Furthermore, the dynamics of traffic congestion are such that an arithmetic decrease in the number of people on the road will lead to geometric decrease in traffic congestion. A British study showed that a five percent reduction in traffic will decrease congestion by 50 percent. "When you do that, you'll actually move more traffic," Saxman says. "You're managing throughput." 


Let me hammer that last point home. Most people think of tolls as a way to raise revenue. Tolls put into place as part of a congestion-pricing program are a way to increase highway capacity. Here's how a U.S. Department of Transportation spokesman explained it to me:

As traffic speeds grind to a crawl, a typically congested facility during peak periods in Northern VA is handling less than 1,000 vehicles per lane mile per hour, sometimes as low 800 vehicles. Free flow facilities can handle approximately 2,200-2,300 vehicles. Pricing can approximate free flow conditions, meaning that priced lanes can handle more traffic, not less. The two priced lanes on SR-91 in Southern Calif. handle more traffic than the four un-priced lanes combined.

Let me summarize the advantages: (1) Congestion pricing encourages drivers to use other modes of transportation. (2) It increases rush-hour freeway capacity. And (3) it can raise revenues that can be reinvested in the transportation system. Simply put: There is no quicker, more cost-effective way to ameliorate gridlock.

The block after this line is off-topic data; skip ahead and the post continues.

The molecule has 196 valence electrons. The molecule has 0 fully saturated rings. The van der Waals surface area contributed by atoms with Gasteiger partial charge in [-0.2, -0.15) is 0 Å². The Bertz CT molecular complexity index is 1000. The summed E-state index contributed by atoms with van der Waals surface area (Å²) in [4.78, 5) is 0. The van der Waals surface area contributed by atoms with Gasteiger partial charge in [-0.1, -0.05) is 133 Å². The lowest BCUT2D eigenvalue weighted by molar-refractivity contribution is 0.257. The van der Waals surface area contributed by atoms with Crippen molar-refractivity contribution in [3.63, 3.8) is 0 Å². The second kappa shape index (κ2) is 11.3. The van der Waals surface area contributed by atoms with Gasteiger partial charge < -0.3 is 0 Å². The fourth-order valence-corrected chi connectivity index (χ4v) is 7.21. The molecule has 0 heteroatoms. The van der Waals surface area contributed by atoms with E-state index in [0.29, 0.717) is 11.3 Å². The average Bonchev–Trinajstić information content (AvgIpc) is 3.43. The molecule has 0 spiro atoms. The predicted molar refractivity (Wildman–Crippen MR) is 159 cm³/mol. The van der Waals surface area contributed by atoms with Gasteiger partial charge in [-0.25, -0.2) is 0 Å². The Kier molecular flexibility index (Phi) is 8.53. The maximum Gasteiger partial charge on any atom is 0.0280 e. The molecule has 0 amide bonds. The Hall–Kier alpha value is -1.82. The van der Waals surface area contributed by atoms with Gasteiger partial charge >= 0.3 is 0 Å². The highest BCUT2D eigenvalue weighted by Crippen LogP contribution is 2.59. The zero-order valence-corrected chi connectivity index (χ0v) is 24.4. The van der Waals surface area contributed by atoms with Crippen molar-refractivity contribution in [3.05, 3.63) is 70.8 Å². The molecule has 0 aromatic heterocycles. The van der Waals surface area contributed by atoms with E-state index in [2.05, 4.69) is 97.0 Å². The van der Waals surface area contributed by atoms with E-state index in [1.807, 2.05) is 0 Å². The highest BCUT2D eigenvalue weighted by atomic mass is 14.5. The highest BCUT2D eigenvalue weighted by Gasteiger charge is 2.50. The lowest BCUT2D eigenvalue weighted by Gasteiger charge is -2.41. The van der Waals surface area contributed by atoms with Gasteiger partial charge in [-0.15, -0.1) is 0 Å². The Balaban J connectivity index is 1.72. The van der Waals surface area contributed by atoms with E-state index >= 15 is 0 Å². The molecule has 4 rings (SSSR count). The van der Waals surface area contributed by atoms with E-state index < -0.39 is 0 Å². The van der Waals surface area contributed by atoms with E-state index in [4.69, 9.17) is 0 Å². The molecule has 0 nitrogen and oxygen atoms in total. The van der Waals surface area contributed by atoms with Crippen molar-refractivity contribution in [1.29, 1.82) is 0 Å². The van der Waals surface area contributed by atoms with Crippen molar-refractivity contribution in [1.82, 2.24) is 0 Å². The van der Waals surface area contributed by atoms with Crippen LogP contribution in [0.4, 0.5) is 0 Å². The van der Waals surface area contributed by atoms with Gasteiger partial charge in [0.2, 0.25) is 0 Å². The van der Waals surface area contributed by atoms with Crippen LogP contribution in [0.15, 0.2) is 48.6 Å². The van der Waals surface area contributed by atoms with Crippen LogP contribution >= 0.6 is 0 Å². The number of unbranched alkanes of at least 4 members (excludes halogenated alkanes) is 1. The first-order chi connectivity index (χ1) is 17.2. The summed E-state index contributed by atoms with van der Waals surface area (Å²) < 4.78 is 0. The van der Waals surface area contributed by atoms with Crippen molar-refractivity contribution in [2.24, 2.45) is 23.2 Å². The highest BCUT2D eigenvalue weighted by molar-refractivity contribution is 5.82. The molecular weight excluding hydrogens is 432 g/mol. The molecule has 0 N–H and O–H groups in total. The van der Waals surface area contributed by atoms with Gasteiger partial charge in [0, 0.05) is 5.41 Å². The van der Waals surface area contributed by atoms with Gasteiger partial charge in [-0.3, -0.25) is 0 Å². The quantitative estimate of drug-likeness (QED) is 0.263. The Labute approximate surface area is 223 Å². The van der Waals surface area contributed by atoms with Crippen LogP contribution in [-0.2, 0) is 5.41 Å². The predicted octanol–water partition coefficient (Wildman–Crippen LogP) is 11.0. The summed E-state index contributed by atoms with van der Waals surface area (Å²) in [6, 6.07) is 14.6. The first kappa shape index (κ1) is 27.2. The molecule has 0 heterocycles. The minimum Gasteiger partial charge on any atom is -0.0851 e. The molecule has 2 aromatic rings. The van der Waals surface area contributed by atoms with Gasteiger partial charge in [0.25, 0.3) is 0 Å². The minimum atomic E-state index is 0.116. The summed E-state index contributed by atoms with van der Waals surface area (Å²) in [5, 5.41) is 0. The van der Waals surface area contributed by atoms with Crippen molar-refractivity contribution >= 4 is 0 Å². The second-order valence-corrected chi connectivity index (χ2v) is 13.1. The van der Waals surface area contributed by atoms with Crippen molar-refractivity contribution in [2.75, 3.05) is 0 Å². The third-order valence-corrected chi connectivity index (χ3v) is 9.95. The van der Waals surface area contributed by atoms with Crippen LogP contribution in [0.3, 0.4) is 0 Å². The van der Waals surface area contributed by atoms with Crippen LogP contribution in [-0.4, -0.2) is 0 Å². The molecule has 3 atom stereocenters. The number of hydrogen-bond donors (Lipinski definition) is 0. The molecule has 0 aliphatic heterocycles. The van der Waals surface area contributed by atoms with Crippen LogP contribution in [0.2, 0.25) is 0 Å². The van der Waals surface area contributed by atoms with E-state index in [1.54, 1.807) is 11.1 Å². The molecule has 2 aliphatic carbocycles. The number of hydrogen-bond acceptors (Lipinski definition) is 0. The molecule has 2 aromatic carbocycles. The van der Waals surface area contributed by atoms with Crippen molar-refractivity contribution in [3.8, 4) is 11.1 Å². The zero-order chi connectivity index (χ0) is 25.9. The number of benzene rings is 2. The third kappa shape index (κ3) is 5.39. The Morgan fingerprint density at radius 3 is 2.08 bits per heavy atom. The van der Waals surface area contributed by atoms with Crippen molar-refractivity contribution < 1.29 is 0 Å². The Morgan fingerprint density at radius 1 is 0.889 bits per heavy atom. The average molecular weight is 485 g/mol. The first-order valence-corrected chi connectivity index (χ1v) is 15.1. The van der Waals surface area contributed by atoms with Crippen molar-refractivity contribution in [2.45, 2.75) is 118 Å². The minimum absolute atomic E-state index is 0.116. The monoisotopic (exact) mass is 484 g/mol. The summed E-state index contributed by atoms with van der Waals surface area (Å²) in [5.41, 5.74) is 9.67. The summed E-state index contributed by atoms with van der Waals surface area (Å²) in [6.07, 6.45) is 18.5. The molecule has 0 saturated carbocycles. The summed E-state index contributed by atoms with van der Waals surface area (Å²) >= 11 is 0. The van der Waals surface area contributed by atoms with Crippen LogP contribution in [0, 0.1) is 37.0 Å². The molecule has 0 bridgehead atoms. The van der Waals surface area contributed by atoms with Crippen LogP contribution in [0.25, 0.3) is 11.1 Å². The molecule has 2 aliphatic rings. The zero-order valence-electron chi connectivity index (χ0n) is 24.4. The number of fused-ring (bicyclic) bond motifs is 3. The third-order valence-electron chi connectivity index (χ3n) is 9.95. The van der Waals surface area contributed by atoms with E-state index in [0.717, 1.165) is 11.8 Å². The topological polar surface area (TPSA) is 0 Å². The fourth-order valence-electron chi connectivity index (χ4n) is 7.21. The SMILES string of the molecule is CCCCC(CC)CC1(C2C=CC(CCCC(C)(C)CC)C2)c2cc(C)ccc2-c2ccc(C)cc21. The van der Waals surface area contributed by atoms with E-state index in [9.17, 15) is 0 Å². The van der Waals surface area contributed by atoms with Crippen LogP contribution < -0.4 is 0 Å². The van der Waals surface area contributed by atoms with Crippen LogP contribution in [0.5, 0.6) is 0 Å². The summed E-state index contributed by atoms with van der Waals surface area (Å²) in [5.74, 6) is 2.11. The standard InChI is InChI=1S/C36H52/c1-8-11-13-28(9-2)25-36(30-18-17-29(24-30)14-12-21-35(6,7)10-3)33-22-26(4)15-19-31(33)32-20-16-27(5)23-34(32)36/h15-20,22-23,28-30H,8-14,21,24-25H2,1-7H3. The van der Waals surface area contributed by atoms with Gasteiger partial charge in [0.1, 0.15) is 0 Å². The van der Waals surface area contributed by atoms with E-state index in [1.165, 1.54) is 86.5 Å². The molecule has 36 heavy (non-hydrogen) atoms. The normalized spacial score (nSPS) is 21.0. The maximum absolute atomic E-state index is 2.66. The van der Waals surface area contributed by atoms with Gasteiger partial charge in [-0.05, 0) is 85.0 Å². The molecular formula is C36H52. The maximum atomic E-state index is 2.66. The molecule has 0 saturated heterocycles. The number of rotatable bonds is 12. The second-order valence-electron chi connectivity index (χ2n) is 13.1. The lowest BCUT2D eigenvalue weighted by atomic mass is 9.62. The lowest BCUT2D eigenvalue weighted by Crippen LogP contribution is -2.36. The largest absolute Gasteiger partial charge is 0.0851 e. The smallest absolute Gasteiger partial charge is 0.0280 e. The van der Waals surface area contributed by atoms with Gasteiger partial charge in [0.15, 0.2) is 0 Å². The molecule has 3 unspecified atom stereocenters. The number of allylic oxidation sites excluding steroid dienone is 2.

Saxman says he first started thinking seriously about congestion pricing in February when the Reason Foundation made a presentation to the House Cost Cutting Caucus, which he chairs. The federal government, it turns out, is pushing congestion pricing aggressively. The feds, he says, are looking for a place where they can deploy a pilot project in a less-than-a-year time frame.


Tyler Duvall, the deputy assistant secretary who oversees that initiative for the U.S. Department of Transportation, is an evangelist for congestion pricing. There is a disconnect, Duvall observed during a November 2005 forum on road pricing and travel demand modeling, between transportation agencies and roadway users. "Roadway operators cannot glean information about travelers' preferences based on their willingness to pay. This often results in highway investments that do not meet users' needs. ... Pricing can be a good way to take decisions on transportation investment out of the political realm and into the hands of the travelers, who 'vote' with their willingness to pay."


Also, noted Duvall, the lack of congestion pricing leads to inefficient land use. "Subsidizing the cost of travel allows road users to travel farther and more often, making the cost of living far away from one's job artificially low and discouraging dense land use."


The Department of Transportation has made it a high priority to establish a congestion-pricing demonstration project that combines the "four 't's": tolls in a variable pricing scheme, transit, as an alternative to cars, telecommuting/flex schedules, and technology in the form of expanded, real-time traffic information.


The feds have various pots of money they could draw upon to help a state transportation department fund a pilot program. (Click here to see the DOT's description of the various programs that could be tapped.) It's not clear to me, however, that there would be enough to fund a project entirely with federal monies. The state might have to kick in some as well.